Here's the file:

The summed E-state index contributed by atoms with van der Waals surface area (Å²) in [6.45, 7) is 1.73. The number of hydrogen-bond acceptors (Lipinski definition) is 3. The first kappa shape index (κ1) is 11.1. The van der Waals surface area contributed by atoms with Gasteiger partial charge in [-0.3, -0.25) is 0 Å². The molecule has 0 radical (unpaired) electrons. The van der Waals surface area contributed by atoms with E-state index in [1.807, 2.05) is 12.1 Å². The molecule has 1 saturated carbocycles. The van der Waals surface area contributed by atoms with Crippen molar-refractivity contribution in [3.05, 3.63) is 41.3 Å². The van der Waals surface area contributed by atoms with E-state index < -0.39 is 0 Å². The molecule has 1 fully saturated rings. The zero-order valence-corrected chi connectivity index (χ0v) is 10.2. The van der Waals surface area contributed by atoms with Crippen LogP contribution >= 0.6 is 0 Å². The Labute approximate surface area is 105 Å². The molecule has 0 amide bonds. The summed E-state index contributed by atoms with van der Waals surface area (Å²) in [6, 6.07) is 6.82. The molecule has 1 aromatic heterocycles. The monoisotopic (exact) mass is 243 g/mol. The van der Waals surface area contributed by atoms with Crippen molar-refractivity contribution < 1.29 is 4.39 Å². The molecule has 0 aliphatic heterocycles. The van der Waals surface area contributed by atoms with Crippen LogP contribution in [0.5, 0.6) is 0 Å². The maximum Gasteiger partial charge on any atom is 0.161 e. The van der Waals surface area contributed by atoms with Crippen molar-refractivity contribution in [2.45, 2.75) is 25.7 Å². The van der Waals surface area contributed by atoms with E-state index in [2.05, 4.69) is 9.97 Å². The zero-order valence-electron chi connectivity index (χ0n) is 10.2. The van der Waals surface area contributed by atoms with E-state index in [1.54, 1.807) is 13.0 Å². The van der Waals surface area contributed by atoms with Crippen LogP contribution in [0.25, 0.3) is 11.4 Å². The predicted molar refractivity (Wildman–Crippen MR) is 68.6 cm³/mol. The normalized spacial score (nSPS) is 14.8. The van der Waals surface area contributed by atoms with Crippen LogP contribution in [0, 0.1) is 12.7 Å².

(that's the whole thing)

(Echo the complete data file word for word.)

The summed E-state index contributed by atoms with van der Waals surface area (Å²) in [6.45, 7) is 1.73. The number of hydrogen-bond acceptors (Lipinski definition) is 3. The first kappa shape index (κ1) is 11.1. The van der Waals surface area contributed by atoms with Gasteiger partial charge in [-0.3, -0.25) is 0 Å². The molecule has 0 radical (unpaired) electrons. The van der Waals surface area contributed by atoms with E-state index in [1.807, 2.05) is 12.1 Å². The molecule has 1 saturated carbocycles. The van der Waals surface area contributed by atoms with Crippen molar-refractivity contribution in [3.05, 3.63) is 41.3 Å². The van der Waals surface area contributed by atoms with E-state index < -0.39 is 0 Å². The molecule has 1 fully saturated rings. The zero-order valence-corrected chi connectivity index (χ0v) is 10.2. The van der Waals surface area contributed by atoms with Crippen LogP contribution >= 0.6 is 0 Å². The Labute approximate surface area is 105 Å². The molecule has 0 amide bonds. The summed E-state index contributed by atoms with van der Waals surface area (Å²) in [6, 6.07) is 6.82. The molecule has 1 aromatic heterocycles. The monoisotopic (exact) mass is 243 g/mol. The van der Waals surface area contributed by atoms with Crippen molar-refractivity contribution < 1.29 is 4.39 Å². The molecule has 0 aliphatic heterocycles. The van der Waals surface area contributed by atoms with Crippen LogP contribution in [0.5, 0.6) is 0 Å². The maximum Gasteiger partial charge on any atom is 0.161 e. The van der Waals surface area contributed by atoms with Crippen molar-refractivity contribution in [2.45, 2.75) is 25.7 Å². The van der Waals surface area contributed by atoms with E-state index in [2.05, 4.69) is 9.97 Å². The zero-order valence-electron chi connectivity index (χ0n) is 10.2. The van der Waals surface area contributed by atoms with E-state index in [1.54, 1.807) is 13.0 Å². The van der Waals surface area contributed by atoms with Crippen LogP contribution in [0.25, 0.3) is 11.4 Å². The predicted molar refractivity (Wildman–Crippen MR) is 68.6 cm³/mol. The normalized spacial score (nSPS) is 14.8. The van der Waals surface area contributed by atoms with Crippen LogP contribution in [0, 0.1) is 12.7 Å².